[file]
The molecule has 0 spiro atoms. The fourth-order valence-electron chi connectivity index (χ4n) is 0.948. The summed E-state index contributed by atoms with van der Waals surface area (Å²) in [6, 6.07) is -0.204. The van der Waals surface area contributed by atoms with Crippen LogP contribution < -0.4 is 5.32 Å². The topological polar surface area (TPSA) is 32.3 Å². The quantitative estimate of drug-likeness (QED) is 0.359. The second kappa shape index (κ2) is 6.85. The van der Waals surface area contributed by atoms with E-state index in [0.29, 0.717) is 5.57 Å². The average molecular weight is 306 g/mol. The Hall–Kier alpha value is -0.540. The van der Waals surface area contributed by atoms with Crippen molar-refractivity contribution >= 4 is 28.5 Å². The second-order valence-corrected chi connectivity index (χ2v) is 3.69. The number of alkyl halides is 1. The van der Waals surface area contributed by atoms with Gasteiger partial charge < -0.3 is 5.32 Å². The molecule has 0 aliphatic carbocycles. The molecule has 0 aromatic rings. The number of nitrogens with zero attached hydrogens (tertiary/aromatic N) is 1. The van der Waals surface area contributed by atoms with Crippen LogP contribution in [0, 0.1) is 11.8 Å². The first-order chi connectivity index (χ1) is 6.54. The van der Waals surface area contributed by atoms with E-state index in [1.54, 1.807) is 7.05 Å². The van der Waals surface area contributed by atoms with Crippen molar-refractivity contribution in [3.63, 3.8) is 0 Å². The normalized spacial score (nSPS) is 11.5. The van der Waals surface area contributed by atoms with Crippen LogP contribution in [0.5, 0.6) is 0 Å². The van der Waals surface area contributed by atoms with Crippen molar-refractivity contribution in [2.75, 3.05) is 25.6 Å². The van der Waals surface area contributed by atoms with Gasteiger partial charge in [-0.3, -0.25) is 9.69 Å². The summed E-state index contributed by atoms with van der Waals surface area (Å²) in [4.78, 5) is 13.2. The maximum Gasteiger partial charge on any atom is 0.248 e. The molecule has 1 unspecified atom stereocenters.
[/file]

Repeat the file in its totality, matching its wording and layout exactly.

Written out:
The molecule has 0 spiro atoms. The fourth-order valence-electron chi connectivity index (χ4n) is 0.948. The summed E-state index contributed by atoms with van der Waals surface area (Å²) in [6, 6.07) is -0.204. The van der Waals surface area contributed by atoms with Crippen LogP contribution < -0.4 is 5.32 Å². The topological polar surface area (TPSA) is 32.3 Å². The quantitative estimate of drug-likeness (QED) is 0.359. The second kappa shape index (κ2) is 6.85. The van der Waals surface area contributed by atoms with E-state index in [0.29, 0.717) is 5.57 Å². The average molecular weight is 306 g/mol. The Hall–Kier alpha value is -0.540. The van der Waals surface area contributed by atoms with Crippen molar-refractivity contribution >= 4 is 28.5 Å². The second-order valence-corrected chi connectivity index (χ2v) is 3.69. The number of alkyl halides is 1. The van der Waals surface area contributed by atoms with Gasteiger partial charge < -0.3 is 5.32 Å². The molecule has 0 aliphatic carbocycles. The molecule has 0 aromatic rings. The number of nitrogens with zero attached hydrogens (tertiary/aromatic N) is 1. The van der Waals surface area contributed by atoms with Crippen LogP contribution in [0, 0.1) is 11.8 Å². The first-order chi connectivity index (χ1) is 6.54. The van der Waals surface area contributed by atoms with E-state index in [1.54, 1.807) is 7.05 Å². The van der Waals surface area contributed by atoms with Crippen molar-refractivity contribution in [3.63, 3.8) is 0 Å². The normalized spacial score (nSPS) is 11.5. The van der Waals surface area contributed by atoms with Crippen LogP contribution in [0.5, 0.6) is 0 Å². The van der Waals surface area contributed by atoms with Crippen molar-refractivity contribution in [2.75, 3.05) is 25.6 Å². The van der Waals surface area contributed by atoms with Gasteiger partial charge in [-0.3, -0.25) is 9.69 Å². The summed E-state index contributed by atoms with van der Waals surface area (Å²) in [4.78, 5) is 13.2. The maximum Gasteiger partial charge on any atom is 0.248 e. The molecule has 1 unspecified atom stereocenters.